A solar cell is simply a large photodiode operated in its photovoltaic mode. In its most common application, it is used to convert light energy to electrical energy, and it thereby serves as a source of de power. Unlike the photodiode, the solar energy converter is usually constructed in the form of a circular wafer with a very thin layer of P material at its surface. Light penetrates the thin P layer to the PN junction where excess minority carriers are generated, as in the photodiode. Silicon is the semiconductor material most commonly used in solar-cell construction. Figure 18-32 shows the solar-cell symbol and its connection to a fixed load resistance RL• Remember that the positive load current It shown here is actually the reverse current through the PN junction .
The characteristic curves of a solar cell have the same appearance as photodiode characteristics in the photovoltaic region, shown in Figure 18-26. With reference to It and VI. in Figure 18-32, these curves are simply plots of the photodiode equation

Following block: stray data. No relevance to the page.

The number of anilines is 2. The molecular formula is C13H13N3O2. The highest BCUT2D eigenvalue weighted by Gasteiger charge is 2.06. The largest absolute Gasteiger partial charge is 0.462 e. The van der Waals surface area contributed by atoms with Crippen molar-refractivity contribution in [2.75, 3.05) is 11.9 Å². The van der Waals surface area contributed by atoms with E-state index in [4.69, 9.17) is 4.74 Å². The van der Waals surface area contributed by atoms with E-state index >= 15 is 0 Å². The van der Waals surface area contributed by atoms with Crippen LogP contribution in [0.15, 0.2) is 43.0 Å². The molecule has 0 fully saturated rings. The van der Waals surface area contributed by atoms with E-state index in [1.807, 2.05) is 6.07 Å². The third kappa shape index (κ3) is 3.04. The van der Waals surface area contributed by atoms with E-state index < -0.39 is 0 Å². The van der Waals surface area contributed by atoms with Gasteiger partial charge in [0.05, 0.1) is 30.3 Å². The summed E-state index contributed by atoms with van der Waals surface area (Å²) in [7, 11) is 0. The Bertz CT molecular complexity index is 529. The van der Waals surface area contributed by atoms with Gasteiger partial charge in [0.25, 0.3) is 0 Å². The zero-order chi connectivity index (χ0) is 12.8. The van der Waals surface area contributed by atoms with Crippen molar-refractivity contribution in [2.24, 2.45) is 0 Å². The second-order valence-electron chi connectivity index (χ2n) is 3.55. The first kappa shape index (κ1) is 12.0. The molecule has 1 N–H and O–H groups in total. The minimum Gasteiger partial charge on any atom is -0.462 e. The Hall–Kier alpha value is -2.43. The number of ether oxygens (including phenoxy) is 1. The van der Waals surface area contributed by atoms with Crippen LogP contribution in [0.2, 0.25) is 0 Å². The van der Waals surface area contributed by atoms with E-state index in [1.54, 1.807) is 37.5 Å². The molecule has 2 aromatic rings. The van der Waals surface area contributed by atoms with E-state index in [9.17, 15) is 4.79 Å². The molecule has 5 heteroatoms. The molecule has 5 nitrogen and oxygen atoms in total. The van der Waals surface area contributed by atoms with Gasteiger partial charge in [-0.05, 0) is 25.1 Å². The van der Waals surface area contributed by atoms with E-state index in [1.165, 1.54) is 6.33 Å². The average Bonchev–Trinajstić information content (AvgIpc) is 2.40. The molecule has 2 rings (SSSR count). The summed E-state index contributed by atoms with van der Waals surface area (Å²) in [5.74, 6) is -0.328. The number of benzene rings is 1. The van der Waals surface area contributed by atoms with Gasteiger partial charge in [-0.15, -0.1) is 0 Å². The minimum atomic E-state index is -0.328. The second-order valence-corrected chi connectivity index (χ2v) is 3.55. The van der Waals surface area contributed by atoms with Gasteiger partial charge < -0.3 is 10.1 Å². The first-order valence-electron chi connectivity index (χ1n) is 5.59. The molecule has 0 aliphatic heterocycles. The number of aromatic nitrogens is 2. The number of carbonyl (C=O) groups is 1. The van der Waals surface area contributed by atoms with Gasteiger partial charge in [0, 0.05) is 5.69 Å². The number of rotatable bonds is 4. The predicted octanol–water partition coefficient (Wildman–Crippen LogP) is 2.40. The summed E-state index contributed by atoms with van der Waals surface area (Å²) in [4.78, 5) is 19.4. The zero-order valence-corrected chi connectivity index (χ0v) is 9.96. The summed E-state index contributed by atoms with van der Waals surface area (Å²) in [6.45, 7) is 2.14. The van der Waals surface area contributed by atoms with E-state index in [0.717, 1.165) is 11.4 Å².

for different values of II” i.e., for different values of light intensity. A typical set of curves for a 3-i/l,-diameter cell, with axes relabeled as It and VI., is shown in Figure 18-33. A nominal value for the solar intensity at noon on the earth’s surface on a clear day is 100 mWfcm2, which is often referred to as one Sill! in solar-power technology.
The intersection of each curve with the It.-axis in Figure 18-33 is the short circuit current, corresponding to a given light intensity. Of course, zero power is delivered to the load when the load is a short. The intersection of each curve with the VI.-axis in Figure 18-s- 33 is the open-circuit voltage, V”, corresponding to a given light intensity. Again, zero power is delivered when the load is open. On each curve of constant light intensity, there is a point where the power, PI. = VJ/., is maximum. This point is on the knee of the curve, and maximum load power is